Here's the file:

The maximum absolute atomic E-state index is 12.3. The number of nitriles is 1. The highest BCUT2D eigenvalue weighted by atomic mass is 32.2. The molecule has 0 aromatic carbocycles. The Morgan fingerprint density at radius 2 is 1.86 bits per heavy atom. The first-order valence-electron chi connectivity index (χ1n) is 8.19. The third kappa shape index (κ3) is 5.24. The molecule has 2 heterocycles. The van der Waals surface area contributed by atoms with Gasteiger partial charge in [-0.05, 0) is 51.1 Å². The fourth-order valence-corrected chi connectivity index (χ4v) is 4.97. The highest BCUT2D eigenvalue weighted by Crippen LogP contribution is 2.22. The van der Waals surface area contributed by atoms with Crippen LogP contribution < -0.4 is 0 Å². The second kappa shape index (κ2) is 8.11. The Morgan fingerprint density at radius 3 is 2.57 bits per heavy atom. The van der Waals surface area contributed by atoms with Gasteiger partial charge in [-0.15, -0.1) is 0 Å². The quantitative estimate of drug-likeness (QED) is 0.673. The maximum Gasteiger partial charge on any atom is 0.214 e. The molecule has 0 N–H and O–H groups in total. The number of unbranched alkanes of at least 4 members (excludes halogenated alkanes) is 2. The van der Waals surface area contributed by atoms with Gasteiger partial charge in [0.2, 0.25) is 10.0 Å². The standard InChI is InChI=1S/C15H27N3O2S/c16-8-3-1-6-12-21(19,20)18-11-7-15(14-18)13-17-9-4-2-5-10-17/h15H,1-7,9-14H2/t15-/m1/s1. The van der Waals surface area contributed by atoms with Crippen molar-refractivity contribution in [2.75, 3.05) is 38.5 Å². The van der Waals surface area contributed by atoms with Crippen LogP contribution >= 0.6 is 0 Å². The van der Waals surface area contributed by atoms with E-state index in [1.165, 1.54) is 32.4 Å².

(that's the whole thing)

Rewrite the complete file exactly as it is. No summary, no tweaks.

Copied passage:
The maximum absolute atomic E-state index is 12.3. The number of nitriles is 1. The highest BCUT2D eigenvalue weighted by atomic mass is 32.2. The molecule has 0 aromatic carbocycles. The Morgan fingerprint density at radius 2 is 1.86 bits per heavy atom. The first-order valence-electron chi connectivity index (χ1n) is 8.19. The third kappa shape index (κ3) is 5.24. The molecule has 2 heterocycles. The van der Waals surface area contributed by atoms with Gasteiger partial charge in [-0.05, 0) is 51.1 Å². The fourth-order valence-corrected chi connectivity index (χ4v) is 4.97. The highest BCUT2D eigenvalue weighted by Crippen LogP contribution is 2.22. The van der Waals surface area contributed by atoms with Crippen LogP contribution < -0.4 is 0 Å². The second kappa shape index (κ2) is 8.11. The Morgan fingerprint density at radius 3 is 2.57 bits per heavy atom. The van der Waals surface area contributed by atoms with Gasteiger partial charge in [-0.15, -0.1) is 0 Å². The quantitative estimate of drug-likeness (QED) is 0.673. The maximum Gasteiger partial charge on any atom is 0.214 e. The molecule has 0 N–H and O–H groups in total. The number of unbranched alkanes of at least 4 members (excludes halogenated alkanes) is 2. The van der Waals surface area contributed by atoms with Gasteiger partial charge in [0.2, 0.25) is 10.0 Å². The standard InChI is InChI=1S/C15H27N3O2S/c16-8-3-1-6-12-21(19,20)18-11-7-15(14-18)13-17-9-4-2-5-10-17/h15H,1-7,9-14H2/t15-/m1/s1. The van der Waals surface area contributed by atoms with Crippen molar-refractivity contribution in [2.75, 3.05) is 38.5 Å². The van der Waals surface area contributed by atoms with Crippen LogP contribution >= 0.6 is 0 Å². The van der Waals surface area contributed by atoms with E-state index in [1.165, 1.54) is 32.4 Å².